Heat two tablespoons of olive oil in a large, deep saute pan.  Add sliced onions to hot oil, and turn the heat down to medium low.  Push the onions around so they all get coated in oil, and then stir occasionally.  Saute until onions become translucent, and then caramelize.  To caramelize the onions, you simply cook them over medium to low heat long enough for them to brown, stirring occasionally so they don't stick and burn.  If they seem to be sticking, just turn the heat down and stir more frequently.  This process takes about thirty minutes.  If you want a fuller explanation about caramelizing onions with lots of pictures, click this sentence to be whisked to one of my favorite recipe blogs, Simply Recipes.

Once the onions are how you like them - or if you've never done this before, a warm brown color, push the onions to the side of the pan to make room for the sliced mushrooms. Toss them in, and push them around every few minutes, for about ten minutes, until they are well sauteed, but still firm.  Set the onions and mushrooms aside.

You can see carrots in my soup.  These were already in the
turkey broth, but aren't necessary.
In a pot, pour the broth and add the wild rice.  Heat to barely boiling, then lower the heat and simmer gently for thirty minutes, until the rice is al dente.  If you're using something other than wild rice, adjust the time accordingly.  Lentils, for example, usually take longer than 30 minutes.  

When the rice is ready to eat, simply stir in the onions and mushrooms, and let them heat in the broth for a couple of minutes.  Salt and pepper to taste.  Ready to serve.

Before we say goodbye so you can go make this simple and beautiful soup, I feel the need to make mention of my suggested substitutes for wild rice.  Not everybody has wild rice in the house all the time.  You could, I suppose, substitute regular white rice for this dish.  It's not as hearty and the flavor is different, but it would work pretty well.  You could substitute pasta.  Almost everyone has regular rice and some sort of pasta sitting around the cupboard.  But I specifically did not recommend those things because they are high on the glycemic index, and low on nutritional value.

They are the comfort foods of your childhood, but if you don't give them up or at least reduce their incidence in your diet significantly, they will be the bain of your old age.

But don't take my word for it.  If you don't understand glycemic index, read what Harvard says about it by clicking this sentence.  To see Harvard's food chart listing glycemic index of 100 foods, click this sentence.

Was that easy or what?

Vegetable Bin Broth

Fridge clean-out day.  I didn't plan it that way, but when I opened the bin this morning, so many melancholy veggies looked up at me with those big, sad eyes.  I knew it would be Vegetable Bin Broth day.  Vegetable Bin Broth is the perfect antidote for pouting veggies.  Almost anything that is so far gone you wouldn't buy it from the market, but not actually rotten can be put into the pot to create a delicious, healthy soup base.  Use it now, or freeze it for later.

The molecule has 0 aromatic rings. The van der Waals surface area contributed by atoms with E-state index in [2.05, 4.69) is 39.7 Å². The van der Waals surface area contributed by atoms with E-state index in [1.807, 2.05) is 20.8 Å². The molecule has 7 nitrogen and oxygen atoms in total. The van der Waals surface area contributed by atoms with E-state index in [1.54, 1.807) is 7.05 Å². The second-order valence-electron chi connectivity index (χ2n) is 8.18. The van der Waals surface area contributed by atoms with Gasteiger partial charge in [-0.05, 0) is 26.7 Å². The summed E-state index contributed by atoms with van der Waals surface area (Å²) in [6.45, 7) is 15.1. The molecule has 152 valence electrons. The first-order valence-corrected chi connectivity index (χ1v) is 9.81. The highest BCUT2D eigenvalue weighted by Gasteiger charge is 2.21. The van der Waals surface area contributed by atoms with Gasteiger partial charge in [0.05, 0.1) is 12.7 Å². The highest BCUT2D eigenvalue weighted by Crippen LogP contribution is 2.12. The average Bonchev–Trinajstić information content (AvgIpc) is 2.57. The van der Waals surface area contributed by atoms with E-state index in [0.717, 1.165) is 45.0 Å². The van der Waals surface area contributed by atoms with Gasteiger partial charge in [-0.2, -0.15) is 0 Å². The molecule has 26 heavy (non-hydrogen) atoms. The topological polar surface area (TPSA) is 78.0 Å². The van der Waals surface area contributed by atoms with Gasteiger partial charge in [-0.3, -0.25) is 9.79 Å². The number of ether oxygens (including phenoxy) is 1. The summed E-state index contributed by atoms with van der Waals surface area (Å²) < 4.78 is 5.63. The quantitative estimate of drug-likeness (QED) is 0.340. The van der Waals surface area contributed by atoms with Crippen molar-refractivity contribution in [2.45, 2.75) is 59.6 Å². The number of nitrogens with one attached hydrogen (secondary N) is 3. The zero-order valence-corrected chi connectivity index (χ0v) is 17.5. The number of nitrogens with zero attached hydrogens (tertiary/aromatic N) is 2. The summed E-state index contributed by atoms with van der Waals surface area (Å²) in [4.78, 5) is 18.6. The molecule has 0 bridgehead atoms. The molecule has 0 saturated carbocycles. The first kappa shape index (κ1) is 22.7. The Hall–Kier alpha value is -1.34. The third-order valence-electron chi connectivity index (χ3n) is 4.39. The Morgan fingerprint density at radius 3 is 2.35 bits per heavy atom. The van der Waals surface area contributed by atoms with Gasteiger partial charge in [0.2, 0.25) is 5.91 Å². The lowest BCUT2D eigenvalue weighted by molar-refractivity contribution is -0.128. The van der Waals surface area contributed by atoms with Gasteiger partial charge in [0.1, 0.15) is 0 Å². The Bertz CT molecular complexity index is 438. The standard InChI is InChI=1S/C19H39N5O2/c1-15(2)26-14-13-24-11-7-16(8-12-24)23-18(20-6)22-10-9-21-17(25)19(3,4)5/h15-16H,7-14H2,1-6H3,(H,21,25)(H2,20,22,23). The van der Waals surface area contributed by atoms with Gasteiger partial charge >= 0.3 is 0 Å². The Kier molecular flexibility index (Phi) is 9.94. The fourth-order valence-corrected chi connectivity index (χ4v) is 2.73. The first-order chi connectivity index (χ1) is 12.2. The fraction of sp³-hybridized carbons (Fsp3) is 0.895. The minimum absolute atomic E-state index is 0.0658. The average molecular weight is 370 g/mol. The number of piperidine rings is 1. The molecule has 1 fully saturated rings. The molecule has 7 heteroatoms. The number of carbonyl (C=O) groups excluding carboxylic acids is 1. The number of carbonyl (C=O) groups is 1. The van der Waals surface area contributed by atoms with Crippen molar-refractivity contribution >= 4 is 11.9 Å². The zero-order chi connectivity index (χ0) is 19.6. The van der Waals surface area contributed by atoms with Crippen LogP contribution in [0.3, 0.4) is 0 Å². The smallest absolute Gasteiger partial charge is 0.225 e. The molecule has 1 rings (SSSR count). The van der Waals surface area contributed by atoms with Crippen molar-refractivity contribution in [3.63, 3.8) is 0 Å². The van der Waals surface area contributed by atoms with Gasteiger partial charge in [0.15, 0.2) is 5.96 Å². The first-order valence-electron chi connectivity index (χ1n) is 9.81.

Here's the recipe.  Don't despair that my measurements are not exact.  You really can't do any harm here as long as you have adequate water in the pot with the veggies.  Quantities depend on how many veggies you're trying to get rid of, and how big a pot you're using.  And you will notice I don't have you remove skins or leaves.  These add flavor, color and nutrition, and you'll strain them out later.  If you don't have a regular strainer, use your spaghetti strainer!

Vegetable Bin Broth

Nice to Have Ingredients:

You can make a nice soup with only the following ingredients.  But even if you don't have all of these, you can just use whatever you have.  Really!

An onion or two, quartered.  Don't even bother to remove the skin
Two or three cloves of garlic.  Leave their skins on too.
A couple of carrots cut into pieces

Pepper corns
A bit of salt
A couple of bay leaves or a sprout of thyme or parsley 

Optional ingredients

Whatever uncooked, limp but un-dead vegetables in your fridge. Celery, root vegetables, peppers, past-prime (but never sour tasting) tomatoes, parsley or other herbs, broccoli, brussel  sprouts, squash, mushrooms.  Anything, really.  The only vegetables I strongly advise against are cucumber and particularly starchy vegetables like potatoes.  Trim off bad spots and stems, but use the leafy tops.

This soup is perfect for vegetarians and vegans, but if you are a meat-eater and want to  toss in a couple of chicken quarters or beef bones, feel free.  But don't feel you have to.  A purely vegetable stock is a lighter concoction with a more delicate flavor, and you'll find lots of uses for it.   Some of my favorites:  as a base for Asian soup recipes, a flavorful broth for steaming or poaching fish, or a substitute for water when simmering rice, lentils or beans.   


Toss whatever you've got into your pot, and add water to just cover the vegetables.  Now however high the water comes in the pot, add more water till it's double.  Bring to a boil and then quickly reduce the heat and simmer until the onions are translucent and the carrots have exchanged their vibrant orange for a muted rust color.  The process could take anywhere between twenty minutes and an hour, depending on how much stuff you've got in your pot.